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It was a little thing but it spoke volumes about Georgia Tech's Brian Oliver and his performance in Saturday's 83-72 victory over Duke.

Tech had just taken a 58-54 lead on a 3-point shot by Dennis Scott and the Jackets seemed to be within reach of stealing all the momentum with just over eight minutes to play.Duke's Phil Henderson, who had been bombing the Yellow Jackets from outside all afternoon, took two dribbles toward the top of the key and started his smooth leap for a jump shot.

Oliver reached in.

The slap could be heard 10 rows back in the packed Charlotte Coliseum.

Oliver pulled his hand back like a kid caught in the cookie jar. He rolled his eyes ceilingward and walked to the sideline shaking his head.

He didn't look at the bench.

``I knew what was there,' he said. ``I've seen that look on Coach's face too many times.

``I was upset with myself because I knew I had made a big mistake. We had just gotten the lead and there I was giving them two points. I knew what he (Bobby Cremins) was going to say if I looked over there.'

Instead, Oliver turned the game into his own special stage.

The 6-foot-4 senior scored 11 of Tech's next 14 points, giving the Jackets a 74-63 lead and, ultimately, a spot in this afternoon's ACC title game against Virginia.

Perhaps Duke's Mike Krzyzewski summed it up best when he said his team didn't have anyone like Oliver who, he said, ``was there for the duration.'

Oliver played 40 of the hardest minutes of his career. He hit jump shots, drove the lane, made free throws, rebounded, defended.

In short, he did all the things he's been doing during a four-year career that has earned him a special place in Cremins' heart.

Cremins has a fondness for hard-nosed players like Bruce Dalrymple and Oliver.

He won an ACC championship with Dalrymple in 1985.

When Oliver takes the floor this afternoon, he will be plowing new ground in his career and will be within reach of a goal.

``This is our biggest win of the year,' said Oliver who, like Scott, scored 31 points. ``We're within one game of the ACC championship and a chance to go on to the Final Four.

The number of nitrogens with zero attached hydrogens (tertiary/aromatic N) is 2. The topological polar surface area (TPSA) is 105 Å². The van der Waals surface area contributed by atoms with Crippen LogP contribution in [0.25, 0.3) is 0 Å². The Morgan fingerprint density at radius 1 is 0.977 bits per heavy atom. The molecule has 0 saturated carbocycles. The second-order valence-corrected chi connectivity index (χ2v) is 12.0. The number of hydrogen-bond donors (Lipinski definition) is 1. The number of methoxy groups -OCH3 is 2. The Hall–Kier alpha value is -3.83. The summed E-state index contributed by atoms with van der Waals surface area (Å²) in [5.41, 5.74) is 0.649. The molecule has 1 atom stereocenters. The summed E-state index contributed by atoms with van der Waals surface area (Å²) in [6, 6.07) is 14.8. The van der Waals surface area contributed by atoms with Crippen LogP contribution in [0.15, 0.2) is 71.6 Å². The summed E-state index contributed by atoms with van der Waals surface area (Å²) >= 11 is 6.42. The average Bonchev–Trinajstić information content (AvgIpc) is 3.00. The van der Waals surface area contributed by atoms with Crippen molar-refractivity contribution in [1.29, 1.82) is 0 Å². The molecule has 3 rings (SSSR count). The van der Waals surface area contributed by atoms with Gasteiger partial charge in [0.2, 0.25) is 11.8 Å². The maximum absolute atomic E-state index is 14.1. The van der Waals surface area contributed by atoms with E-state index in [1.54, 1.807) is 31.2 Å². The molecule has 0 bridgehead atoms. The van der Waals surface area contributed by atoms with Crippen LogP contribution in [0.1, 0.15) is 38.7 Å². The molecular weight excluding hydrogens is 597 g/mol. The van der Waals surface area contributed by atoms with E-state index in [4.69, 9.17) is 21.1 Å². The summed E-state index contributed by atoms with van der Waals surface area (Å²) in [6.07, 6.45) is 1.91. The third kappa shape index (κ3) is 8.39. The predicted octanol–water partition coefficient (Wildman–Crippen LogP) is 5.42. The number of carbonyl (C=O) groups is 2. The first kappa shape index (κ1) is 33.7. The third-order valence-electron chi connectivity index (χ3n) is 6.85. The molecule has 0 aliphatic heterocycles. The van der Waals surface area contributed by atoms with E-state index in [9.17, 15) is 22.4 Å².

``That's what we've wanted all along.'

In recent games, Oliver has wanted it more than anyone.

Since a two-point loss at North Carolina in the next to last game of the regular season, Oliver has scored 87 points, an average of 29 per game. That's eight more than Scott, who leads the ACC in scoring.

Oliver hasn't been out of double figures since the 14th game of the season. And that is his only game with less than 10.

In his last seven games, he has averaged better than seven rebounds a game, including two 10-rebound and one nine-rebound effort.

It's as though he can see the end of his career just ahead and he wants to make the most of every precious minute.

``It gets to the point when you want something so bad,' he said. ``That's the way I feel right now. When I have the ball, I want to go out and make something happen.

``This is a good time for us because we're coming together as a team.'

``He's the stabilizing force for them,' Krzyzewski said. ``That's something they have more than we do.'

That showed up down the stretch. Duke had no answer for Oliver, no counterpunch.

Virginia will have to find one this afternoon.

``The biggest thing we have to do is keep our intensity,' Oliver said. ``We haven't played for a championship. If that can't keep us fired up, nothing will.

``When I go out Sunday, I'll be trying to keep my guys together. We won't let up.'

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